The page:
Saturday, March 30, 2013

Nazi clock gift speaks volumes about Finns Party

The case of a city councillor for the Finns Party who donated a clock with Nazi insignia to a right-wing extremist group once again highlights what the party is made of.

The Finns Party, Finland's populist anti-immigration (and anti-immigrant) political party is no stranger to political scandals that repeatedly show that the party is made up people who share far-right extremist ideologies.

Councillor Risto Helin donated a clock bearing the portrait of Adolf Hitler and the swastika to a known anti-immigrant extremist group in west-coast town of Vaasa. [Source] The councillor reportedly sees nothing wrong with what he did.

According to Image, a cultural magazine based in Helsinki, the extremist group in question is called "Kerho" (in English: Club). Its members are young men who call themselves patriots, skinheads, racists and neo-Nazis. The group meets in a big yellow building at Vaasa city centre, close to the central railway station. [Source]

It is disturbing that Risto Helin gave a Hitler clock to a group of troubled young men who are enchanted by blind nationalism and a deadly ideology that claimed millions of lives under the leadership of Adolf Hitler. But even more disturbing is the fact that Helin sees nothing wrong with donating a Hitler clock to men who shamelessly identify themselves as racist.

In my view, Risto Helin's action was a show of support for the racists at the so-called Kerho. The councilman aligned himself and the Finns Party he represents with a local extremist group. No one gives a gift to or donates to a group that he/she does not support.

This is not the first time Helin is linked to right-wing extremism.

He was spotted wearing a T-shirt bearing the logo of Blood & Honour - a neo-Nazi organization banned in many countries. Helin later claimed he did not know what the logo means. It is like me, a supporter of Amnesty International, wearing a shirt with Amnesty's name and logo on it, then claim I do not know what it represents.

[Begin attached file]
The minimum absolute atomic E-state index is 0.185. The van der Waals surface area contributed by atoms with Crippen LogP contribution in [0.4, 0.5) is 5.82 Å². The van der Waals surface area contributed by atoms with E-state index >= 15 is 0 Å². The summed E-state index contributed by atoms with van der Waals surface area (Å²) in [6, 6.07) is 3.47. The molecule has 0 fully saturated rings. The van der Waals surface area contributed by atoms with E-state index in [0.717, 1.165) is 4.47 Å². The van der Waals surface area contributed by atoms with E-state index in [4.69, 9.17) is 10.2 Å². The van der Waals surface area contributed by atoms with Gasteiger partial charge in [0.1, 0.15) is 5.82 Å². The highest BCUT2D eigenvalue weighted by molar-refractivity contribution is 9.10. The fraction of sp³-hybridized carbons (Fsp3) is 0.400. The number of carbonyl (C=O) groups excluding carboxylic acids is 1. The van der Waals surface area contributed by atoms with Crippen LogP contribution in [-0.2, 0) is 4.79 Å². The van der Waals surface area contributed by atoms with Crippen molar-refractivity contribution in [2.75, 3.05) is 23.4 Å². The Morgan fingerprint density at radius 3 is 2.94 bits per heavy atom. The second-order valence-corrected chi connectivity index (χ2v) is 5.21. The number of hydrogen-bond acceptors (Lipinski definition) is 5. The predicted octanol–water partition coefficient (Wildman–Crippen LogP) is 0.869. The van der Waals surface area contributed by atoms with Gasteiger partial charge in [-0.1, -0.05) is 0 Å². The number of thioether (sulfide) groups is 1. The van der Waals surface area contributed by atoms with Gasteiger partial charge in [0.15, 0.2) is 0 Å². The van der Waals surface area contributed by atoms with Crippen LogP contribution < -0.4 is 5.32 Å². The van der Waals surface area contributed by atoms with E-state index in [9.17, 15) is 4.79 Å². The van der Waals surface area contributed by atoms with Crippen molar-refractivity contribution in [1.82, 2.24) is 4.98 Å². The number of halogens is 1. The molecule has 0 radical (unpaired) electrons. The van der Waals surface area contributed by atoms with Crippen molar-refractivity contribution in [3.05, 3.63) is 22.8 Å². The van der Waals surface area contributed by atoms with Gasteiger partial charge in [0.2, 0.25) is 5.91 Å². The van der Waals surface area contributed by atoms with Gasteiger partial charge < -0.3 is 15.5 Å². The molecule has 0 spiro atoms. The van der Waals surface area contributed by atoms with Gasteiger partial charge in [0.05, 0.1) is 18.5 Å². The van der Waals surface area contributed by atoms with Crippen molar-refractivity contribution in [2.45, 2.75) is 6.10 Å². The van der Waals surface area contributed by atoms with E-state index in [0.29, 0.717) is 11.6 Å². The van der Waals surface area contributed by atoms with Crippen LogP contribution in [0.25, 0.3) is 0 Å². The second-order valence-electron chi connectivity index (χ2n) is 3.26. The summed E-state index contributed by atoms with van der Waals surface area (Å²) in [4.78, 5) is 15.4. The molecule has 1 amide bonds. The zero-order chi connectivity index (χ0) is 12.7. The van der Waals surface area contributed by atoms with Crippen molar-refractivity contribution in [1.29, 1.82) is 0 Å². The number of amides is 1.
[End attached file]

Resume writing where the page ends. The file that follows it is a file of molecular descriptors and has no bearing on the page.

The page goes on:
Knowing what I know now, it is plausible to conclude that wearing the Blood & Honour T-shirt was a move designed to show solidarity with neo-Nazis. Helin just lacked courage to admit it.

The councilman seems to be unaware of many things.

He wore a neo-Nazi T-shirt and claimed he did not know what it means; he gave a Hitler clock to an extremist neo-Nazi group without knowing the repercussions or seeing anything wrong with it.

The last thing a city council needs is a councillor who promotes extremism and neo-Nazism and who does not know right from left or wrong from right. The Finns Party is full of such politicians.

*Photo of clock: Yle.

Thursday, March 28, 2013

Call for interviewees in project to end exploitation of migrant workers in Finland

Migrant workers who have faced labour exploitation in Finland have an opportunity to make their voices heard by contributing to a research project. Their experiences will be presented in such a way that they will not be recognized.

Migrant workers in Finland, especially those from the so-called developing world are highly represented in the cleaning sector and other low skilled sectors, partly due to, in my view, unfair barriers in high skilled sectors. Many are exploited by employers who disregard labour laws and collective agreements. Effort is being made through various projects and initiatives to curb the exploitation. Migrant workers who have experienced labour exploitation in Finland have an opportunity to make their voices heard through the ADSTRINGO project - a project designed to address labour exploitation.

The ADSTRINGO project is an international project coordinated by the European Institute for Crime Prevention and Control, affiliated with the United Nations (HEUNI). The project is aimed at preventing exploitation of migrant workers in Finland and the Baltic Sea region by mapping out practices and problems in the recruitment of migrants workers. According to HEUNI, the project will prepare guidelines for employers and recruiters on how to identify and prevent labour exploitation.

A research report on Finland, Sweden, Lithuania and Estonia will also be published as part of ADSTRINGO project.

HEUNI researchers  would like to interview people who have been exploited for labour purposes in Finland, especially in the cleaning and restaurant sectors. Interviewees will be asked about working conditions, how they were recruited, and how they were treated by the employer.

According to HEUNI, interviews will be confidential and the institute's staff is bound be secrecy. Information obtained from the interviews will be published in such a way that interviewees cannot be identified.

At the moment, there is a need for African interviewees.